Conventional economic thought has it that there should be an inverse relationship between rapid technological strides and the total costs associated with health care, but the economic data shows otherwise. When economist Milton Friedman compared health care spending with the other sectors of the economy, he wrote:
The change in the role of medical care in the U.S economy is truly breathtaking … in 1946, seven times as much was spent on food, beverages, smoking, and tobacco as on medical care; in 1996, more was spent on medical care than on food and beverages. In 1946, twice was spent on transportation as on medical care; in 1996, one-and-a-half times as much was spent on medical care as on transportation (Friedman, 2001).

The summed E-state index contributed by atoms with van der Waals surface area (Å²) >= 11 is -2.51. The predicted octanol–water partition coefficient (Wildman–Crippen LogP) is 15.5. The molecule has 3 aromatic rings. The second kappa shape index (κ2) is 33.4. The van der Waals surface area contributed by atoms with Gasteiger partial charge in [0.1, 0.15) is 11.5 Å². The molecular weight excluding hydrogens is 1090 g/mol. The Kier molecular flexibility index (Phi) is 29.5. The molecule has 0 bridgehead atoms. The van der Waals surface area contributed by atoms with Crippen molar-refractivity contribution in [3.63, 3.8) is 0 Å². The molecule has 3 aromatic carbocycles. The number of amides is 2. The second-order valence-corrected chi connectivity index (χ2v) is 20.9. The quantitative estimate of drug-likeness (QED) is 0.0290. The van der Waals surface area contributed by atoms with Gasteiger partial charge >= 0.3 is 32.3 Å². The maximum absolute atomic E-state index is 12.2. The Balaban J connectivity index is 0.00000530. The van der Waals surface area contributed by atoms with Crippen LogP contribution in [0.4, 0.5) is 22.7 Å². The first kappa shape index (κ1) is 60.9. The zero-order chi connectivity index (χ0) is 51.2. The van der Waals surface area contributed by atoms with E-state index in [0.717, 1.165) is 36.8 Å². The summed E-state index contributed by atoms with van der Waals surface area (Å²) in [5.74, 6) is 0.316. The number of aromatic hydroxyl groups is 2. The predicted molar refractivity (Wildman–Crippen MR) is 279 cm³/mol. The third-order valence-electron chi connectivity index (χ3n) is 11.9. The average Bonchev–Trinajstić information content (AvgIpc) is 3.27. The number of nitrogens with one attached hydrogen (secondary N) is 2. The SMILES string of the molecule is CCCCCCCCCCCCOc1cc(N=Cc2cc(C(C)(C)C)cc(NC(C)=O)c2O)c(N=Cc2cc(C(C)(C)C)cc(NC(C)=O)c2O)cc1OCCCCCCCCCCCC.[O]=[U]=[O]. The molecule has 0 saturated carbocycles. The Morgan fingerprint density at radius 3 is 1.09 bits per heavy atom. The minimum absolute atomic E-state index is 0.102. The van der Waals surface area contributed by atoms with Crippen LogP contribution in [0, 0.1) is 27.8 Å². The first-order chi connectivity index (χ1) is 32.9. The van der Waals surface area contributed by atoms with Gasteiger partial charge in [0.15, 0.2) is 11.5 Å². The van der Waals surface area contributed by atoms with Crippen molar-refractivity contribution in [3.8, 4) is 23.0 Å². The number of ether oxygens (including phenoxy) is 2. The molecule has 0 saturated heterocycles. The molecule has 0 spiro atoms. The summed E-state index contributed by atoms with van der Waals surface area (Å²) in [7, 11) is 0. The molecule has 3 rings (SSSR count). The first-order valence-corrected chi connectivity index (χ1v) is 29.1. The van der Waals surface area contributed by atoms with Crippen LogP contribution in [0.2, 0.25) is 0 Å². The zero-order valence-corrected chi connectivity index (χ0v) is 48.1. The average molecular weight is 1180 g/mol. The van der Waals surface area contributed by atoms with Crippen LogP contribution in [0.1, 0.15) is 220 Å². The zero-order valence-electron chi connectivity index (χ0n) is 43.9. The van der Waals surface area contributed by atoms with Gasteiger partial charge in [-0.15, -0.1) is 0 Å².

So just why has healthcare spending gone so much out of control consuming nearly a sixth of GDP spending in 2008? The answers to this question are different according to whom you ask. Liberals say it’s the health insurance companies’ greed and the government’s inability to take a more concerted effort at containing costs and in regulating the employer market for health insurance. Meanwhile, conservatives argue that it’s too much regulation that is driving healthcare spending out of control, citing the growing budgets of government welfare programs like Medicare and Medicaid as the main culprits. They also cite over use of healthcare resources as the main problem, making the problem of health care a ‘volume-control issue’. However, in spite of these differing viewpoints, a few observations are unarguably universal: